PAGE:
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SE Tax Trauma


Missionaries, as most ministers, are subject to both federal and state income taxes and self-employment tax.

Consider the following example. An independent missionary on deputation earns enough income (after deducting all allowable travel and ministry expenses) to owe $6,000 in self-employment (SE) tax on his support. Due to write-offs against his income taxable earnings (housing allowance, personal itemized deductions, personal exemptions for his family members, etc.) he not only owes no income tax, he receives $3,000 of credits that can gain him a refund check from the IRS even though he paid nothing in. Then comes his SE tax--ouch! Instead of receiving a refund, he must write the IRS a check for $3,000.

He asks, "Is there any legal way for me to file differently and avoid the Form 1040, Schedule SE tax?


Missionaries in the above situation should consider at least two matters.

First, travel and other business expenses incurred while on deputation reduce reportable SE earnings. Many mission agencies require their missionaries to submit regular reports documenting their financial activity. Not only is this good stewardship on behalf of the supporting churches and individual donors, it makes good tax sense for the missionary. The mission agencies then issue to their missionaries Form W-2 which include only the portion of their support that is taxable after excluding reimbursements sent to the missionary for tax-deductible expenses.

Second, a missionary may consider applying for exemption from SE tax by filing a timely Form 4361. See my answer to Question 9 in the link below to my website:

Top 10 Questions that Pastors ask Tax Preparers

One final "reality check." Paying the 15.3 percent SE tax is a burden and reality that most missionaries and ministers face. While non-ministers have the 7.65 percent FICA (social security and Medicare) tax withheld from their gross earnings and matched by their employers, ministers must pay "both halves" but can pay this tax on their net (after business expenses) earnings. Accordingly, missionaries are well advised to either make quarterly federal estimated tax payments or to request federal income tax withholding by their mission agencies.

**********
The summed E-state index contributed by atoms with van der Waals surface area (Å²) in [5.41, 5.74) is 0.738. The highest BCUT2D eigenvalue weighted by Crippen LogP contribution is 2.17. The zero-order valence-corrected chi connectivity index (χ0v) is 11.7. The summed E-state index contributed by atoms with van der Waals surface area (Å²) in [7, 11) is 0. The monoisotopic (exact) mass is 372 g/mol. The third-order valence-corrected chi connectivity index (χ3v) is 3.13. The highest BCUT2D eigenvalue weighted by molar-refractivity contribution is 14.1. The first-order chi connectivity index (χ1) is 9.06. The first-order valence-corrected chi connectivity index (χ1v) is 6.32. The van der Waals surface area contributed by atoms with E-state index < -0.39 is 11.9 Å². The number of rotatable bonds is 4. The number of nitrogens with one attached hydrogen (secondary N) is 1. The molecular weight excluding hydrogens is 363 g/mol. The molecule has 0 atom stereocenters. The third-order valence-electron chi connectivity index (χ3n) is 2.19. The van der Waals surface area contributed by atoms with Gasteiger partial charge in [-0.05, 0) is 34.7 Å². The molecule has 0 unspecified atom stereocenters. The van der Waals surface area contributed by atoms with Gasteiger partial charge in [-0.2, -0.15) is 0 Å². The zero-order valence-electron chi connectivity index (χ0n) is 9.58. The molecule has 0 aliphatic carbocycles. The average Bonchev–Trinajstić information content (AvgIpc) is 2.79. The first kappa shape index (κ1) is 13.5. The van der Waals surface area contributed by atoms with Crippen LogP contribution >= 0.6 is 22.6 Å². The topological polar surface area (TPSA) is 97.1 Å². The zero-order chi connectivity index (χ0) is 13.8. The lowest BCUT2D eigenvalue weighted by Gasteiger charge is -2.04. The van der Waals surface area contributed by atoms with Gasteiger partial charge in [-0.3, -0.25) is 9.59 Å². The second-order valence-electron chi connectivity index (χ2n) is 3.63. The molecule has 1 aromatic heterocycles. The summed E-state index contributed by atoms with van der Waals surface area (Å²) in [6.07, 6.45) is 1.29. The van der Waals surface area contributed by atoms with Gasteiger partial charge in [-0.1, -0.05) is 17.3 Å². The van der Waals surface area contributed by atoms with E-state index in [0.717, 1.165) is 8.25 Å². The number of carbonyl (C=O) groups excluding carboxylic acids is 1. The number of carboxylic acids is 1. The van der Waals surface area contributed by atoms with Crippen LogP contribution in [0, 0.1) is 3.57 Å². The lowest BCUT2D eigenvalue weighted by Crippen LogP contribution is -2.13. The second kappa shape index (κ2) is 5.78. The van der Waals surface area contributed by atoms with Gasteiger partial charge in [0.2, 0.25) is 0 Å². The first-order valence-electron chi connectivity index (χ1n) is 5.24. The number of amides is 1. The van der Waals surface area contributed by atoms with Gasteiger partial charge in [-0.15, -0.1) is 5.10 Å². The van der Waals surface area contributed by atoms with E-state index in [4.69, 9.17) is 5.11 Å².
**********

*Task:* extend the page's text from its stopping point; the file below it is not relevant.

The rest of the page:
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See a past MinistryCPA post regarding this topic:

Mission Trips Involving Both Charitable and Personal Time


A church group went on a two-week mission trip, and a few of the members stayed an additional two weeks for personal time. Will the members who stayed the two additional weeks be able to deduct expenses from the trip?


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403(b) Contribution Calculations Exclude Housing Allowance


Should 403(b) contributions and the subsequent match be based on the pastor's total income from the church (including housing allowance) or just from the salary minus housing allowance?


According to Richard R. Hammar, J.D., LL.M., CPA, in his book 2015 Church & Clergy Tax Guide, “Section 107 of the tax code specifies that a minister’s housing allowance (or the annual rental value of a parsonage) is not included in the minister’s gross income for income tax reporting purposes. Therefore, it would appear that the definition of includible compensation for purposes of computing the limit on annual additions to a 403(b) plan would not include the portion of a minister’s housing allowance that is excludable from gross income." 

Hammar's Church Law and Tax Report is an excellent resource that many ministries should consider as annual subscribers.